Merry Merry

Regardless of what you call the celebration where you get together with friends and family and exchange gifts in this darkest part of the year, it seems like there’s a lot of it.  I thought I cut back this year.  I skipped several Yule rituals due to double booking, rather than trying to do two things at the same time.  I declared that Santa didn’t need to come to a household were no one lived who was under the age of 18.  I am not hosting any holiday parties, attending any of the parties for my December birthday friends and am going to ONE place for New Years.

Even with that I had 2 Yule rituals, 2 Christmas dinners (I was sou chef at both), Family gift night (we can’t decide if it’s Yule or Christmas) which also meant cooking dinner, and 2 holiday parties still to come.  That’s 7 distinct events over the course of 2 weeks! I’m thinking that’s a lot even with cutting back.

When I grew up we had a long Christmas.  It started Christmas eve, went through much of the night and started up again after a long winter’s nap with Santa first thing in the morning.  We’d finish up presents, get dressed and head to Grandma and Grandpa’s for Christmas dinner.  24 hours of Christmas.  Really one long day, even if it took two.  If there was a New Years event at all it was a small party (3 couples) just for grown-ups or being allowed to stay up and watch Dick Clark until the ball fell.

Depending on the weather we might travel to my other Grandma’s but that could wait until the following week or even until the February thaw.  That visit wasn’t really any different than any other visit to Grandma’s.  There was no special event that distinguished it as Christmas, except a small present exchange.  We usually got handmaid knit slippers or mittens.

A busy Christmas season meant getting outside to go sledding or skiing.  It meant getting to go to the movies.  It meant ice skating and cookies and hot cocoa.  The ‘busy’ part of the season was from Thanksgiving on when all the baking was going on, not during the actual holiday.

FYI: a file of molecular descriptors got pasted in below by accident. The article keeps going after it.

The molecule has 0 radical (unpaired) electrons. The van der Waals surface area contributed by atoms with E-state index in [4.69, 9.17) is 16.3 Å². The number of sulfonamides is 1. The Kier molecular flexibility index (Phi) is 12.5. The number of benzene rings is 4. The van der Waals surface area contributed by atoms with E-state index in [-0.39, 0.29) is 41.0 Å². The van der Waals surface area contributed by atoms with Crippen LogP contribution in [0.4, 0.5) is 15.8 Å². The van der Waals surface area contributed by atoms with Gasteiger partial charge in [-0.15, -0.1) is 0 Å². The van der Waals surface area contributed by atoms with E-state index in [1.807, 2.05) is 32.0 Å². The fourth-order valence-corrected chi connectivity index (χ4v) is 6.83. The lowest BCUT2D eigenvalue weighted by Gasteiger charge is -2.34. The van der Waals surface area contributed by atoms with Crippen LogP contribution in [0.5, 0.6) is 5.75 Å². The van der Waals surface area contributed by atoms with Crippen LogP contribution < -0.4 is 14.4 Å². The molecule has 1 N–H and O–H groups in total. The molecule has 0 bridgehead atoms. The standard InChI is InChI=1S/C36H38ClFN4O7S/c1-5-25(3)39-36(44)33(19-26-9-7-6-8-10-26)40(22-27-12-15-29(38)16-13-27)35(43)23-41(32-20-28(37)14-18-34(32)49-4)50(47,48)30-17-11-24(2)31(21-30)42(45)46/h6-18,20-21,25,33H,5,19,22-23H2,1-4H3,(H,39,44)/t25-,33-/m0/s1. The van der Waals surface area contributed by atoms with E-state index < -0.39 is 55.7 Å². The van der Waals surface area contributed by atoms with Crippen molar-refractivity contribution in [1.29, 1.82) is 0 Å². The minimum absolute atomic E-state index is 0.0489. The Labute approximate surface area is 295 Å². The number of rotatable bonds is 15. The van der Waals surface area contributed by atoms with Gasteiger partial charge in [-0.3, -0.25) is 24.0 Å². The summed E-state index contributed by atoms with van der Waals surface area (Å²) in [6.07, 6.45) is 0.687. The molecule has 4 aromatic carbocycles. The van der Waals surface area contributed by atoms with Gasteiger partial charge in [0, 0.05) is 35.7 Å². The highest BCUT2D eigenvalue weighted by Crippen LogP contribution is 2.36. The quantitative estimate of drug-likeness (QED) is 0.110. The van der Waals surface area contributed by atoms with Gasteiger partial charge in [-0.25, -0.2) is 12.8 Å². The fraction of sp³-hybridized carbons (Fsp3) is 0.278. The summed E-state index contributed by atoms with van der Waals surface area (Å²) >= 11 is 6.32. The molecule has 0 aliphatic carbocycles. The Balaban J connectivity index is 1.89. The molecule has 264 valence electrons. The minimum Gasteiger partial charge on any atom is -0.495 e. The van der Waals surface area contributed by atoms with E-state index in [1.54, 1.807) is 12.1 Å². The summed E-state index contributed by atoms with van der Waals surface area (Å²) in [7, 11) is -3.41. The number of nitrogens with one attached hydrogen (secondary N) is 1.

My children, who are 18 and 23, have never had a holiday season that didn’t involve multiple events at multiple households.  Their father and I were divorced when the youngest was 2.  That meant holidays at 2 households, even though we often continued to double up so Dad would stop by Christmas morning and I would go to his parents for dinner.  Practicing a different religious tradition than our parents also meant that we had Yule and Christmas.

To throw a wrench into the works, or maybe an odd spice like tamarind, my son has special needs.  He  had a caregiver who was with us from the time he was 3 until adulthood.  She’s like a second Mom to him, and her family and ours have grown very close over the years.  When they were little, we’d pack all the kids (hers and mine) up into the van and take them all downtown to see Santa.  As her kids are now as grown as mine, we’ve skipped the holiday exchange there as well.  Incidentally, they are Muslims.

I have no idea what kind of holiday traditions my children will develop as adults.  Will my son collect invitations to everyone’s party and go to as many as he can?  Will my daughter decide that she wants family traditions and invite (or uninvite) the rest of us to join her?  Will they both continue to attempt to satisfy everyone’s traditions adding more and more events to their celebrations?

I know that many of their peers will face similar problems.  We have raised a generation that has multiple families, and that considers their chosen families to be just as important.  I am grateful that, so far, pretty much everyone gets along.  There is no reason to exclude a family member just because they can’t be in the same room with someone else.  My ex-husband’s family is not so fortunate.  From what I see and hear, the ‘who doesn’t get to come’ scenario seems more common.

So as hectic or as lonely as you may find yourself this holiday season, I would encourage you to try and play nice.  Play up the love and understanding, the peace on earth.  Because the first place to start with peace on earth is in our own households.

Merry Merry!

Advertisements

About lisaspiral

I've been writing and speaking about spirituality to small groups for years and am looking to expand my horizons. Hopefully this blog will inspire you to expand yours as well.

Posted on December 26, 2011, in seasonal, winter and tagged , , , , . Bookmark the permalink. 2 Comments.

  1. What a Christmas season you had! I hope things are calmed (or calming) down now. Your children have been exposed to a lot of diversity–that may help them as they choose their own holiday celebrations in upcoming years. Happy New Year to you!

  1. Pingback: ‘Tis the Season | Spiral Visions

Please feel free to leave a comment!

Fill in your details below or click an icon to log in:

WordPress.com Logo

You are commenting using your WordPress.com account. Log Out / Change )

Twitter picture

You are commenting using your Twitter account. Log Out / Change )

Facebook photo

You are commenting using your Facebook account. Log Out / Change )

Google+ photo

You are commenting using your Google+ account. Log Out / Change )

Connecting to %s

%d bloggers like this: